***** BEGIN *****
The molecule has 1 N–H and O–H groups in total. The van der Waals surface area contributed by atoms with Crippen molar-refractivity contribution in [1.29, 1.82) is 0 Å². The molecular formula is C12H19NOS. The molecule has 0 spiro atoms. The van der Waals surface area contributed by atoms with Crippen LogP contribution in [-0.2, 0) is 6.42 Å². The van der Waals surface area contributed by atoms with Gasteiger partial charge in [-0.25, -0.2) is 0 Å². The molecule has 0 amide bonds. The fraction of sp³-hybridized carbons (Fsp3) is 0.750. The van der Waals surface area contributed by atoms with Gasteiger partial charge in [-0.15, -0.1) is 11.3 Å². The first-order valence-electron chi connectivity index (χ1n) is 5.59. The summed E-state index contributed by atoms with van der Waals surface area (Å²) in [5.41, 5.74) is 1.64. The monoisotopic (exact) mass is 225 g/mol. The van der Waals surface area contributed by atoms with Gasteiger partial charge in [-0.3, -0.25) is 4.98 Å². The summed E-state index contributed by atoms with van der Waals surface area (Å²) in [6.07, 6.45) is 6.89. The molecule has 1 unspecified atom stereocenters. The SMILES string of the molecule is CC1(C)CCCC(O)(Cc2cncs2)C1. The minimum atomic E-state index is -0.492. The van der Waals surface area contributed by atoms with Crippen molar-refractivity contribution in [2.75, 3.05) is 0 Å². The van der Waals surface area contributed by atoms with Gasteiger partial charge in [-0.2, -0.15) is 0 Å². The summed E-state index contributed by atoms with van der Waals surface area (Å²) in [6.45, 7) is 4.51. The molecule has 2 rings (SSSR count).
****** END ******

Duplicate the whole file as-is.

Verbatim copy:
The molecule has 1 N–H and O–H groups in total. The van der Waals surface area contributed by atoms with Crippen molar-refractivity contribution in [1.29, 1.82) is 0 Å². The molecular formula is C12H19NOS. The molecule has 0 spiro atoms. The van der Waals surface area contributed by atoms with Crippen LogP contribution in [-0.2, 0) is 6.42 Å². The van der Waals surface area contributed by atoms with Gasteiger partial charge in [-0.25, -0.2) is 0 Å². The molecule has 0 amide bonds. The fraction of sp³-hybridized carbons (Fsp3) is 0.750. The van der Waals surface area contributed by atoms with Gasteiger partial charge in [-0.15, -0.1) is 11.3 Å². The first-order valence-electron chi connectivity index (χ1n) is 5.59. The summed E-state index contributed by atoms with van der Waals surface area (Å²) in [5.41, 5.74) is 1.64. The monoisotopic (exact) mass is 225 g/mol. The van der Waals surface area contributed by atoms with Gasteiger partial charge in [-0.3, -0.25) is 4.98 Å². The summed E-state index contributed by atoms with van der Waals surface area (Å²) in [6.07, 6.45) is 6.89. The molecule has 1 unspecified atom stereocenters. The SMILES string of the molecule is CC1(C)CCCC(O)(Cc2cncs2)C1. The minimum atomic E-state index is -0.492. The van der Waals surface area contributed by atoms with Crippen molar-refractivity contribution in [2.75, 3.05) is 0 Å². The van der Waals surface area contributed by atoms with Gasteiger partial charge in [-0.2, -0.15) is 0 Å². The summed E-state index contributed by atoms with van der Waals surface area (Å²) in [6.45, 7) is 4.51. The molecule has 2 rings (SSSR count).